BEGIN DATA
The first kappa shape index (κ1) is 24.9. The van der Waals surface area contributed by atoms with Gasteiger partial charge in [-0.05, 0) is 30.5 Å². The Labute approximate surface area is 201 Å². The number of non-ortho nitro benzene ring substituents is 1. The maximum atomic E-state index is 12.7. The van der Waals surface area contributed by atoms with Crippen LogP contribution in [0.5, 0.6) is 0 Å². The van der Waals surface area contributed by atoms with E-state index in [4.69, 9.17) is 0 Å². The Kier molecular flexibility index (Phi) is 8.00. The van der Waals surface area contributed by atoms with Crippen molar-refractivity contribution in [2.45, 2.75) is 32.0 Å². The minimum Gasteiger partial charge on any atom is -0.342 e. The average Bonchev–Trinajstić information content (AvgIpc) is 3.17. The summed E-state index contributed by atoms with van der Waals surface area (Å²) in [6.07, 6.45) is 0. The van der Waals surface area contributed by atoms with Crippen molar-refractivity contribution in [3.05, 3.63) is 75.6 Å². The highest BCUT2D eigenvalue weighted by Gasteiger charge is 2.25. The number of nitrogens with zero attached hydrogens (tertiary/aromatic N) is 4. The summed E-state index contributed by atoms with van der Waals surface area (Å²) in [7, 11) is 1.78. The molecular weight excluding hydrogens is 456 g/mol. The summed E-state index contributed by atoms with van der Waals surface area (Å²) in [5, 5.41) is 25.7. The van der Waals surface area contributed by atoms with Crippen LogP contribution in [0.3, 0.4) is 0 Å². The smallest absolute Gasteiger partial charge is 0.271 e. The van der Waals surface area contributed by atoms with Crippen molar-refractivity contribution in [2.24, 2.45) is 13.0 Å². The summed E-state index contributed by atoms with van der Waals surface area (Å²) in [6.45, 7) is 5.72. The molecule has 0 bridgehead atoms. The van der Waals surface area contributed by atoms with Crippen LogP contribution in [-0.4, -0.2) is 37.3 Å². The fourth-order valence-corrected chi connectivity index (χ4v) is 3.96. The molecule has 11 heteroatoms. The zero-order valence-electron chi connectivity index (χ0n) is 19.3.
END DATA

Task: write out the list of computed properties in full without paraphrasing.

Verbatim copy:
The first kappa shape index (κ1) is 24.9. The van der Waals surface area contributed by atoms with Gasteiger partial charge in [-0.05, 0) is 30.5 Å². The Labute approximate surface area is 201 Å². The number of non-ortho nitro benzene ring substituents is 1. The maximum atomic E-state index is 12.7. The van der Waals surface area contributed by atoms with Crippen LogP contribution in [0.5, 0.6) is 0 Å². The van der Waals surface area contributed by atoms with E-state index in [4.69, 9.17) is 0 Å². The Kier molecular flexibility index (Phi) is 8.00. The van der Waals surface area contributed by atoms with Crippen molar-refractivity contribution in [2.45, 2.75) is 32.0 Å². The minimum Gasteiger partial charge on any atom is -0.342 e. The average Bonchev–Trinajstić information content (AvgIpc) is 3.17. The summed E-state index contributed by atoms with van der Waals surface area (Å²) in [6.07, 6.45) is 0. The van der Waals surface area contributed by atoms with Crippen molar-refractivity contribution in [3.05, 3.63) is 75.6 Å². The highest BCUT2D eigenvalue weighted by Gasteiger charge is 2.25. The number of nitrogens with zero attached hydrogens (tertiary/aromatic N) is 4. The summed E-state index contributed by atoms with van der Waals surface area (Å²) in [7, 11) is 1.78. The molecular weight excluding hydrogens is 456 g/mol. The summed E-state index contributed by atoms with van der Waals surface area (Å²) in [5, 5.41) is 25.7. The van der Waals surface area contributed by atoms with Crippen LogP contribution in [0.3, 0.4) is 0 Å². The smallest absolute Gasteiger partial charge is 0.271 e. The van der Waals surface area contributed by atoms with Crippen molar-refractivity contribution in [2.24, 2.45) is 13.0 Å². The summed E-state index contributed by atoms with van der Waals surface area (Å²) in [6.45, 7) is 5.72. The molecule has 0 bridgehead atoms. The van der Waals surface area contributed by atoms with Crippen LogP contribution in [-0.4, -0.2) is 37.3 Å². The fourth-order valence-corrected chi connectivity index (χ4v) is 3.96. The molecule has 11 heteroatoms. The zero-order valence-electron chi connectivity index (χ0n) is 19.3.